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CSIRO to partner Buru Energy in hunt for hydrogen


Buru Energy is teaming up with the CSIRO to hunt hydrogen in South Australia. Credit: File

The natural hydrogen exploration program run by Buru Energy ’s 100 per cent-owned hydrogen and helium business, 2H Resources, has been substantially boosted by a new research agreement with the Commonwealth Scientific and Industrial Research Organisation (CSIRO).


Management says the resulting study will focus on developing autonomous monitoring sensors to detect real-time surface occurrences of natural hydrogen in the same way mineral explorers use geochemical sampling.


As part of the research, 2H will get access to soil gas sensors developed by the CSIRO in an effort to measure the flow of hydrogen and other gases in the soil. The sensors are part of the exploration workflow that has been designed by 2H for areas which have been earmarked as prospective for natural hydrogen, with the aim of fast-tracking the positioning of future dedicated natural hydrogen exploration wells.

Buru has six petroleum exploration licence applications and two more for gas storage, covering more than 30,000 square kilometres in South Australia. Management believes they are highly-prospective for naturally-occurring hydrogen and the SA Government has already confirmed the company as the preferred applicant for the licences.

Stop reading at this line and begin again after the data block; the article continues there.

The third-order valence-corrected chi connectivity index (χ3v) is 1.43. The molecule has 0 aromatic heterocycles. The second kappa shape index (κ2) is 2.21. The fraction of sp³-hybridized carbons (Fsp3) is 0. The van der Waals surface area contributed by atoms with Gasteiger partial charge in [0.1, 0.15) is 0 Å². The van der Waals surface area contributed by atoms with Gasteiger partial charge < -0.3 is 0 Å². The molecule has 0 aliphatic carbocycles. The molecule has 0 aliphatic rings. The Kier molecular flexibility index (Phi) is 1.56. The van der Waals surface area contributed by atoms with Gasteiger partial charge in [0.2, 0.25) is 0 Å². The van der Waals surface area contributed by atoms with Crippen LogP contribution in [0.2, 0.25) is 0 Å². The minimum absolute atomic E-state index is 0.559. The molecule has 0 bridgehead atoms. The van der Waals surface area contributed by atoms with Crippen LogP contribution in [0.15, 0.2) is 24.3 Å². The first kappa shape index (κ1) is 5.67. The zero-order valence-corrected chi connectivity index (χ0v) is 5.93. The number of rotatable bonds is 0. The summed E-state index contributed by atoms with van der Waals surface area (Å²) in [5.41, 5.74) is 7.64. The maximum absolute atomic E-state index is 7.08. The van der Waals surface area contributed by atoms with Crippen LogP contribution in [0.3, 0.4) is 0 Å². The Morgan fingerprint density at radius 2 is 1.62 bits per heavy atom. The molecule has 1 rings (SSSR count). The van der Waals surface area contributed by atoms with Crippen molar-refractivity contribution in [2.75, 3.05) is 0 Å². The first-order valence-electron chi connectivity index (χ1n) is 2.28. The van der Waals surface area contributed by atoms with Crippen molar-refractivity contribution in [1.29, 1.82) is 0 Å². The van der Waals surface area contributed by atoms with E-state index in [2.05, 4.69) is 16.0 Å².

Once the licences have been granted and land-use agreements are ticked off, Buru plans to deploy its new sensors to the field as part of its first wave of exploration.


“Buru has been actively incubating its 2H Resources subsidiary focused on natural hydrogen and helium exploration and development to ensure it is part of the future of energy, and not a passive observer of the transformation of the energy sector that is well underway. This latest development, involving this Research Agreement with the CSIRO will provide 2H Resources with added expertise and access to potential breakthrough innovation to support early exploration efforts for this essentially carbon-free energy source.” Buru Energy chief executive officer Thomas Nador

In January, 2H received an independent third-party hydrogen-prospective resource estimate from RISC Advisory for its SA petroleum exploration licence application areas. It indicated a range of risked prospective hydrogen resources across the six application areas of between 49 million kilograms and 1.3 billion kilograms, with a risked “prospective best estimate” resource of 343 million kilograms.


In May, financial services firm PwC published a report on the global demand for green hydrogen. The study predicted demand to be moderate and steady through to 2030, at which time it will accelerate, particularly from 2035 onwards.


From 2050, demand could vary from 150 to 500 million metric tonnes per year, depending on global climate ambitions and the development of sector-specific activities, energy-efficiency measures, direct electrification and the use of carbon-capture technologies.


With the hydrogen industry in Australia very much in its embryotic stages, Buru has clearly made an investment to get to the front of the pack, Just how much that investment pays off may well be determined by the success of its SA study.


Watch this space.


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